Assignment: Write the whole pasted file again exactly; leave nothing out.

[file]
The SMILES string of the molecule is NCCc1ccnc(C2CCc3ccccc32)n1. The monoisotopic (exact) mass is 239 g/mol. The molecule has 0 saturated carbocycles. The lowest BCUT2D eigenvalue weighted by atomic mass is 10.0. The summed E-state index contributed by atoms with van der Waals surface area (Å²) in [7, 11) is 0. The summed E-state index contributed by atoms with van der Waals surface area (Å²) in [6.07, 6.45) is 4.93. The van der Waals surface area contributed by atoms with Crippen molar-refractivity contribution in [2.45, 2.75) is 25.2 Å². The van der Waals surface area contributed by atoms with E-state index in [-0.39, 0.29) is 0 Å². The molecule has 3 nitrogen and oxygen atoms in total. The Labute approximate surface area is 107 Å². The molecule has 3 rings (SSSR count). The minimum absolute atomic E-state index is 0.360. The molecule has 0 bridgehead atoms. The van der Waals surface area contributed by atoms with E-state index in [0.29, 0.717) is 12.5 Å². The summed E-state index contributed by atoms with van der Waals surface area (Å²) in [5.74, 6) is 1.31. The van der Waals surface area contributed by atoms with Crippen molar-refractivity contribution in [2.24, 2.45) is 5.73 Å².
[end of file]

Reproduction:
The SMILES string of the molecule is NCCc1ccnc(C2CCc3ccccc32)n1. The monoisotopic (exact) mass is 239 g/mol. The molecule has 0 saturated carbocycles. The lowest BCUT2D eigenvalue weighted by atomic mass is 10.0. The summed E-state index contributed by atoms with van der Waals surface area (Å²) in [7, 11) is 0. The summed E-state index contributed by atoms with van der Waals surface area (Å²) in [6.07, 6.45) is 4.93. The van der Waals surface area contributed by atoms with Crippen molar-refractivity contribution in [2.45, 2.75) is 25.2 Å². The van der Waals surface area contributed by atoms with E-state index in [-0.39, 0.29) is 0 Å². The molecule has 3 nitrogen and oxygen atoms in total. The Labute approximate surface area is 107 Å². The molecule has 3 rings (SSSR count). The minimum absolute atomic E-state index is 0.360. The molecule has 0 bridgehead atoms. The van der Waals surface area contributed by atoms with E-state index in [0.29, 0.717) is 12.5 Å². The summed E-state index contributed by atoms with van der Waals surface area (Å²) in [5.74, 6) is 1.31. The van der Waals surface area contributed by atoms with Crippen molar-refractivity contribution in [2.24, 2.45) is 5.73 Å².